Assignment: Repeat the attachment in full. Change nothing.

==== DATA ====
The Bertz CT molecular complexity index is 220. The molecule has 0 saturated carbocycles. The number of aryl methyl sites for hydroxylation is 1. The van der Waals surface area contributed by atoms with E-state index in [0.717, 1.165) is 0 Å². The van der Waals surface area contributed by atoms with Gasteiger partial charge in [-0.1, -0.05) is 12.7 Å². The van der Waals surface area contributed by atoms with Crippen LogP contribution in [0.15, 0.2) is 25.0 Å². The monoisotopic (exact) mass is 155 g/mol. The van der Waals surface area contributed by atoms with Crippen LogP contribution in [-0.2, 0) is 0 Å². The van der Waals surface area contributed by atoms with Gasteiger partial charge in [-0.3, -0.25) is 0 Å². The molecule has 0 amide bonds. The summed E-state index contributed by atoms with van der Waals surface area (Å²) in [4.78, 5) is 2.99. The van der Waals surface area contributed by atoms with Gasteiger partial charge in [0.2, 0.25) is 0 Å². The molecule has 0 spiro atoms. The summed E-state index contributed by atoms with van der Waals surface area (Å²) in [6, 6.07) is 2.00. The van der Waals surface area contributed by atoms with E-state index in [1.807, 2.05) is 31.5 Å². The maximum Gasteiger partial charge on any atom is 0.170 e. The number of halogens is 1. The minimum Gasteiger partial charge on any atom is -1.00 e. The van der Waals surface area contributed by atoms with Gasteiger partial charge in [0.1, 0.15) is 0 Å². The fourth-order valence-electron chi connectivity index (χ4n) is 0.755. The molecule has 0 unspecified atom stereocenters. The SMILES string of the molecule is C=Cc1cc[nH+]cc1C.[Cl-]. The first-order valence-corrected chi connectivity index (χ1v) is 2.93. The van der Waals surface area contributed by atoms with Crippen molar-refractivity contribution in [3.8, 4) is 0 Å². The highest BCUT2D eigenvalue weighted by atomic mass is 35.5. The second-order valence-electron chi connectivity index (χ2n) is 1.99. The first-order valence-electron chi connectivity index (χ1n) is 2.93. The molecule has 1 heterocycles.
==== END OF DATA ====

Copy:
The Bertz CT molecular complexity index is 220. The molecule has 0 saturated carbocycles. The number of aryl methyl sites for hydroxylation is 1. The van der Waals surface area contributed by atoms with E-state index in [0.717, 1.165) is 0 Å². The van der Waals surface area contributed by atoms with Gasteiger partial charge in [-0.1, -0.05) is 12.7 Å². The van der Waals surface area contributed by atoms with Crippen LogP contribution in [0.15, 0.2) is 25.0 Å². The monoisotopic (exact) mass is 155 g/mol. The van der Waals surface area contributed by atoms with Crippen LogP contribution in [-0.2, 0) is 0 Å². The van der Waals surface area contributed by atoms with Gasteiger partial charge in [-0.3, -0.25) is 0 Å². The molecule has 0 amide bonds. The summed E-state index contributed by atoms with van der Waals surface area (Å²) in [4.78, 5) is 2.99. The van der Waals surface area contributed by atoms with Gasteiger partial charge in [0.2, 0.25) is 0 Å². The molecule has 0 spiro atoms. The summed E-state index contributed by atoms with van der Waals surface area (Å²) in [6, 6.07) is 2.00. The van der Waals surface area contributed by atoms with E-state index in [1.807, 2.05) is 31.5 Å². The maximum Gasteiger partial charge on any atom is 0.170 e. The number of halogens is 1. The minimum Gasteiger partial charge on any atom is -1.00 e. The van der Waals surface area contributed by atoms with Gasteiger partial charge in [0.1, 0.15) is 0 Å². The fourth-order valence-electron chi connectivity index (χ4n) is 0.755. The molecule has 0 unspecified atom stereocenters. The SMILES string of the molecule is C=Cc1cc[nH+]cc1C.[Cl-]. The first-order valence-corrected chi connectivity index (χ1v) is 2.93. The van der Waals surface area contributed by atoms with Crippen molar-refractivity contribution in [3.8, 4) is 0 Å². The highest BCUT2D eigenvalue weighted by atomic mass is 35.5. The second-order valence-electron chi connectivity index (χ2n) is 1.99. The first-order valence-electron chi connectivity index (χ1n) is 2.93. The molecule has 1 heterocycles.